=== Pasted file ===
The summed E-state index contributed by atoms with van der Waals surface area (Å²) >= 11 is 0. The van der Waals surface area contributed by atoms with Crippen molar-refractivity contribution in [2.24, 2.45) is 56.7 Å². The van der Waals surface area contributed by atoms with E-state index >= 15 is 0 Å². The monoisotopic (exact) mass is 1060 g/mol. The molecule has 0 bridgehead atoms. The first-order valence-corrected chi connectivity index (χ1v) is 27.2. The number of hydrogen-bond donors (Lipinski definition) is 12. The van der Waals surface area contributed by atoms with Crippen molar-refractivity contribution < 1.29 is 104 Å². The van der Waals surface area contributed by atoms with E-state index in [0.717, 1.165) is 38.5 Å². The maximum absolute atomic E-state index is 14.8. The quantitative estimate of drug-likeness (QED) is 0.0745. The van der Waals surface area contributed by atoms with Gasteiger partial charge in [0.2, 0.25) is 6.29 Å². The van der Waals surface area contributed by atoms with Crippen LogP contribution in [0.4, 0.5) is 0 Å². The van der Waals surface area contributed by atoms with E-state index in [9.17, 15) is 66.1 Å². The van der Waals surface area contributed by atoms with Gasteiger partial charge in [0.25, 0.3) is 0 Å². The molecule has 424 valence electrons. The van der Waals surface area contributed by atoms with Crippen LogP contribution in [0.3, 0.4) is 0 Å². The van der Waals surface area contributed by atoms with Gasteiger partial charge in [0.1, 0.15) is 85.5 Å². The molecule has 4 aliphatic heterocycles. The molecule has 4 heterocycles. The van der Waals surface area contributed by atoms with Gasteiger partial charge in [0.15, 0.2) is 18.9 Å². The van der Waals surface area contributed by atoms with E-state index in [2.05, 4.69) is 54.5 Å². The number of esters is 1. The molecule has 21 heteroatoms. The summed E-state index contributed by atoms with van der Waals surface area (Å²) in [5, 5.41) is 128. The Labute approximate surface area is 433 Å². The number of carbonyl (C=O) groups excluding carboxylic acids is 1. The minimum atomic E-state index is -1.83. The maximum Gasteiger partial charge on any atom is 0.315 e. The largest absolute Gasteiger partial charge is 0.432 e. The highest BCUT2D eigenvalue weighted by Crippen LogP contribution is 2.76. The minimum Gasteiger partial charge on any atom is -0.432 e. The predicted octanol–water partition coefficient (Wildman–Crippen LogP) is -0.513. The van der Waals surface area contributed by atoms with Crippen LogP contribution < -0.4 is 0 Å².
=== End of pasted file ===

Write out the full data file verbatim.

The summed E-state index contributed by atoms with van der Waals surface area (Å²) >= 11 is 0. The van der Waals surface area contributed by atoms with Crippen molar-refractivity contribution in [2.24, 2.45) is 56.7 Å². The van der Waals surface area contributed by atoms with E-state index >= 15 is 0 Å². The monoisotopic (exact) mass is 1060 g/mol. The molecule has 0 bridgehead atoms. The first-order valence-corrected chi connectivity index (χ1v) is 27.2. The number of hydrogen-bond donors (Lipinski definition) is 12. The van der Waals surface area contributed by atoms with Crippen molar-refractivity contribution < 1.29 is 104 Å². The van der Waals surface area contributed by atoms with E-state index in [0.717, 1.165) is 38.5 Å². The maximum absolute atomic E-state index is 14.8. The quantitative estimate of drug-likeness (QED) is 0.0745. The van der Waals surface area contributed by atoms with Gasteiger partial charge in [0.2, 0.25) is 6.29 Å². The van der Waals surface area contributed by atoms with Crippen LogP contribution in [0.4, 0.5) is 0 Å². The van der Waals surface area contributed by atoms with E-state index in [9.17, 15) is 66.1 Å². The van der Waals surface area contributed by atoms with Gasteiger partial charge in [0.25, 0.3) is 0 Å². The molecule has 424 valence electrons. The van der Waals surface area contributed by atoms with Crippen LogP contribution in [0.3, 0.4) is 0 Å². The van der Waals surface area contributed by atoms with Gasteiger partial charge in [0.1, 0.15) is 85.5 Å². The molecule has 4 aliphatic heterocycles. The molecule has 4 heterocycles. The van der Waals surface area contributed by atoms with Gasteiger partial charge in [0.15, 0.2) is 18.9 Å². The van der Waals surface area contributed by atoms with E-state index in [2.05, 4.69) is 54.5 Å². The number of esters is 1. The molecule has 21 heteroatoms. The summed E-state index contributed by atoms with van der Waals surface area (Å²) in [5, 5.41) is 128. The Labute approximate surface area is 433 Å². The number of carbonyl (C=O) groups excluding carboxylic acids is 1. The minimum atomic E-state index is -1.83. The maximum Gasteiger partial charge on any atom is 0.315 e. The largest absolute Gasteiger partial charge is 0.432 e. The highest BCUT2D eigenvalue weighted by Crippen LogP contribution is 2.76. The minimum Gasteiger partial charge on any atom is -0.432 e. The predicted octanol–water partition coefficient (Wildman–Crippen LogP) is -0.513. The van der Waals surface area contributed by atoms with Crippen LogP contribution < -0.4 is 0 Å².